• Meena Alfons

      What do you do instead? I’m asking seriously, I need to know.
      Do you design the content of a page and but the finished html inside the WP page editor?

      • I see that you are clueless. I am not saying this to upset you. So please don’t take this personally. Simply telling you the truth.

        Buy a book.

        Digging into WordPress by Chris Coyer might be a good starter book for you.

        WordPress is extremely easy to develop & maintain. But there are some basics you absolutely have to understand.

  • Nice article, there’s a lot of great tips here. I’m really passionate about wordpress. I found an interesting article regarding wordpress development here you can find it http://goo.gl/MAJKlL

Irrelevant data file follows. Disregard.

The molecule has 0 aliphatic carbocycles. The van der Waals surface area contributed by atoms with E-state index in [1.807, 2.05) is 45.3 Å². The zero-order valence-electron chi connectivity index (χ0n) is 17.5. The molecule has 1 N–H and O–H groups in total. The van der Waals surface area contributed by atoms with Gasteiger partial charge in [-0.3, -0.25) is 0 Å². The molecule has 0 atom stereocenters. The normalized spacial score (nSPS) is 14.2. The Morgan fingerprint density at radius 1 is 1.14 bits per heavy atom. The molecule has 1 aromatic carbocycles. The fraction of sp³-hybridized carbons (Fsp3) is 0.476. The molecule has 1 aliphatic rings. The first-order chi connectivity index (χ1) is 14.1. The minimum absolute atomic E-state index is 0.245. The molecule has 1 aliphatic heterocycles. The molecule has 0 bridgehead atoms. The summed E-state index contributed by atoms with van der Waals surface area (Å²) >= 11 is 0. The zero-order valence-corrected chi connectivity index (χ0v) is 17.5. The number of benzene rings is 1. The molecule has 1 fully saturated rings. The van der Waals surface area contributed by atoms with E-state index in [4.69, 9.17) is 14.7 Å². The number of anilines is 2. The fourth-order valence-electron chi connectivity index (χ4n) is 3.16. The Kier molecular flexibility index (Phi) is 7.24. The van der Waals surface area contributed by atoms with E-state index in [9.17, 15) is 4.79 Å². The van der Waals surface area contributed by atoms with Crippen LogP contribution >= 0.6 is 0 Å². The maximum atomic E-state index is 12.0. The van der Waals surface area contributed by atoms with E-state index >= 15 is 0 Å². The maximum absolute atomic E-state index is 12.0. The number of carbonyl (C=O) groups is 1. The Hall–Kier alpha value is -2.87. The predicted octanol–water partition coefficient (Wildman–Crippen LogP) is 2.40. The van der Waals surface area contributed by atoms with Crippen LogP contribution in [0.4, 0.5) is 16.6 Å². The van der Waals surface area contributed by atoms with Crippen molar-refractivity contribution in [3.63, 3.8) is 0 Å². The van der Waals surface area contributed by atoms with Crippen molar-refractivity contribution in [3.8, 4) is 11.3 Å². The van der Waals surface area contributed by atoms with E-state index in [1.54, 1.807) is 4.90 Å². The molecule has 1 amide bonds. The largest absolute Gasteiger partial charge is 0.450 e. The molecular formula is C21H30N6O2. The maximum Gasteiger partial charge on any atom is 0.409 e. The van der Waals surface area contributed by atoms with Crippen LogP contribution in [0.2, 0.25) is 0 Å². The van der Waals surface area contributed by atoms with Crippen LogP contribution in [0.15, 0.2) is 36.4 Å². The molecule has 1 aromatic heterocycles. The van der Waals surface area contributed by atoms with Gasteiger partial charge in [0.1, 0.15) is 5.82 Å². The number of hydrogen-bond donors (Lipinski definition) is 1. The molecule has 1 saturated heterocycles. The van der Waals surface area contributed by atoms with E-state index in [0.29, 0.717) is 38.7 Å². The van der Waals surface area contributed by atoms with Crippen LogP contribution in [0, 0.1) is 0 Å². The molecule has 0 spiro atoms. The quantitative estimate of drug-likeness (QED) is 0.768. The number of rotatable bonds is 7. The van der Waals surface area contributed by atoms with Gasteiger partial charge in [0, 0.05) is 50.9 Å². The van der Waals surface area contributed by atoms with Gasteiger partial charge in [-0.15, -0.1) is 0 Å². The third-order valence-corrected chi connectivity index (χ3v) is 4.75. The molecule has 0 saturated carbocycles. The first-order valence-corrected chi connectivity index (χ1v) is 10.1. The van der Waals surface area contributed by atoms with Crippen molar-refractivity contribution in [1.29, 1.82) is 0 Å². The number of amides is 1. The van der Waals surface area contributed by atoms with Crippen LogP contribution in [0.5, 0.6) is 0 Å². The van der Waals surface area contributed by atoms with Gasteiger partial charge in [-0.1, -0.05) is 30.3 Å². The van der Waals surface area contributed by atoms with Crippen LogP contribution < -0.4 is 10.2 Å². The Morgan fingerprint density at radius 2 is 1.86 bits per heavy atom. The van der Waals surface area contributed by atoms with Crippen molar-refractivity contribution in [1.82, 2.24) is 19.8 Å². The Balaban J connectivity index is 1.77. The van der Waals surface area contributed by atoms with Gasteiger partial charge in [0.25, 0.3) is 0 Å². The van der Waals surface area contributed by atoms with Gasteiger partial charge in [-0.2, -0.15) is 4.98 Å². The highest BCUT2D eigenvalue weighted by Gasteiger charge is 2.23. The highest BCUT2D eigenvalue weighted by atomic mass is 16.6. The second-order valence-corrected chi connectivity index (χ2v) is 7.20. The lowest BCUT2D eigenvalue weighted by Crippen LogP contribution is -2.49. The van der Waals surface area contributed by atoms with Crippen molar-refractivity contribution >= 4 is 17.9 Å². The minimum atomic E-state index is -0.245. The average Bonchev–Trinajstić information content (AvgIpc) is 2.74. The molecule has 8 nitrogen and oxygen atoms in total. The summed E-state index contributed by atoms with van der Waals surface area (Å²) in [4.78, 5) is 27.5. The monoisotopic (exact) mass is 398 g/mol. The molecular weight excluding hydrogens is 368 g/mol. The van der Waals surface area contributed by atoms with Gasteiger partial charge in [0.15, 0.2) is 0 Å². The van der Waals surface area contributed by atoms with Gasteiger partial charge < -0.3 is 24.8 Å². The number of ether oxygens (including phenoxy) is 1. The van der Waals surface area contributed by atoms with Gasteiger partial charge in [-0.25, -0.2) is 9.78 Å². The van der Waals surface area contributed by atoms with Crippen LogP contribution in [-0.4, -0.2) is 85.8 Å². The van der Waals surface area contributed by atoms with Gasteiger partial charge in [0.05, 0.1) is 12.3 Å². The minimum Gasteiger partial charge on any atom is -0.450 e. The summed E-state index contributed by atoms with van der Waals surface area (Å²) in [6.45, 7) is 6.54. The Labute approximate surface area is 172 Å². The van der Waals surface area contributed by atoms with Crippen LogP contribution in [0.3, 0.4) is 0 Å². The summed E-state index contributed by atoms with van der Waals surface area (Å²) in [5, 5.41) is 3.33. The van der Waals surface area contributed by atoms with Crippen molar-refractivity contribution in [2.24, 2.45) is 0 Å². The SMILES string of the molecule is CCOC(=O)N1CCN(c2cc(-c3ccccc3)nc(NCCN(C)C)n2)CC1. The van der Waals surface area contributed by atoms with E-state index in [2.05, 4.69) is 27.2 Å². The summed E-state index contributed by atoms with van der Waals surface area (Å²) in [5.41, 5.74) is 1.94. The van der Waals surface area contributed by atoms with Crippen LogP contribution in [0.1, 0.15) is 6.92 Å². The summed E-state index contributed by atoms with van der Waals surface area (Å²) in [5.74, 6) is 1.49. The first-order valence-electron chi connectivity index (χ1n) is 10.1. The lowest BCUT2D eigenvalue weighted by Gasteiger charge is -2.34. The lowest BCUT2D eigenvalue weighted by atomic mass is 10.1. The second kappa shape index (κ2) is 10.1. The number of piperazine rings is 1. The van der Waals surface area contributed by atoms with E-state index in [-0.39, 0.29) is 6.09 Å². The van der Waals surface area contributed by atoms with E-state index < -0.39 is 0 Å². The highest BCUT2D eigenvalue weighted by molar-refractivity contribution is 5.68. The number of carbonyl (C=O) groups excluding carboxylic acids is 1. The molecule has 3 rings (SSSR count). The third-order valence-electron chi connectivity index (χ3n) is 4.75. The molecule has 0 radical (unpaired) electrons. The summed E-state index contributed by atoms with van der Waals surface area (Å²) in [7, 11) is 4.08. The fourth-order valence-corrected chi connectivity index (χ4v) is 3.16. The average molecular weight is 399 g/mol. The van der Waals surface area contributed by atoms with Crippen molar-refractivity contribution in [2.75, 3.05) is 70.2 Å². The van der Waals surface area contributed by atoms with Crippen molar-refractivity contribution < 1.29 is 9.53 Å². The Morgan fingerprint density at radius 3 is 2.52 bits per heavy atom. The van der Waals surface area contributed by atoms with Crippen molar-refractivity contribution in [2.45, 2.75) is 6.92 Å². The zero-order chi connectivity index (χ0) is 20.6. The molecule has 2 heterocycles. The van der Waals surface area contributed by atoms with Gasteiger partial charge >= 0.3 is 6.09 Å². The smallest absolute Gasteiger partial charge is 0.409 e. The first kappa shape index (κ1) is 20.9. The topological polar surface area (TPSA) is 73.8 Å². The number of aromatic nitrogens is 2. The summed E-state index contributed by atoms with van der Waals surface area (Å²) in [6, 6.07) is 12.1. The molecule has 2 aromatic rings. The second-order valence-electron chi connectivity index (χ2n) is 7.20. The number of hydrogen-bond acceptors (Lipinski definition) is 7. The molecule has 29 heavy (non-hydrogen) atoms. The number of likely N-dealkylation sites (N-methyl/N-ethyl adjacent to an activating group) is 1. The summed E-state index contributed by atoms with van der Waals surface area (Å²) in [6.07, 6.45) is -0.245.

• hey thanks for the roundup. what do you think about elementor? it seems to be highly regarded but i can’t find much about it in the way of reviews or comparisons.

  • Herman Aus

    I call for a more developer friendly layout builder! The builder by SiteOrigin is good and it’s what I normally use but it’s a pain with more complex layouts and mobile responsiveness. The ability to assign custom break-points for each row would be a great start.

    HTML markup with SiteOrigin is okay. I often develop widgets specifically for a website and keep everything above, below and within the layout builder as minimal as possible.

    For example, I recently created a super easy to manage slider by assigning a certain ID and class to a row and then initiating OwnCarousel on that row. Worked beautifully and it’s so easy for my client to manage by themselves.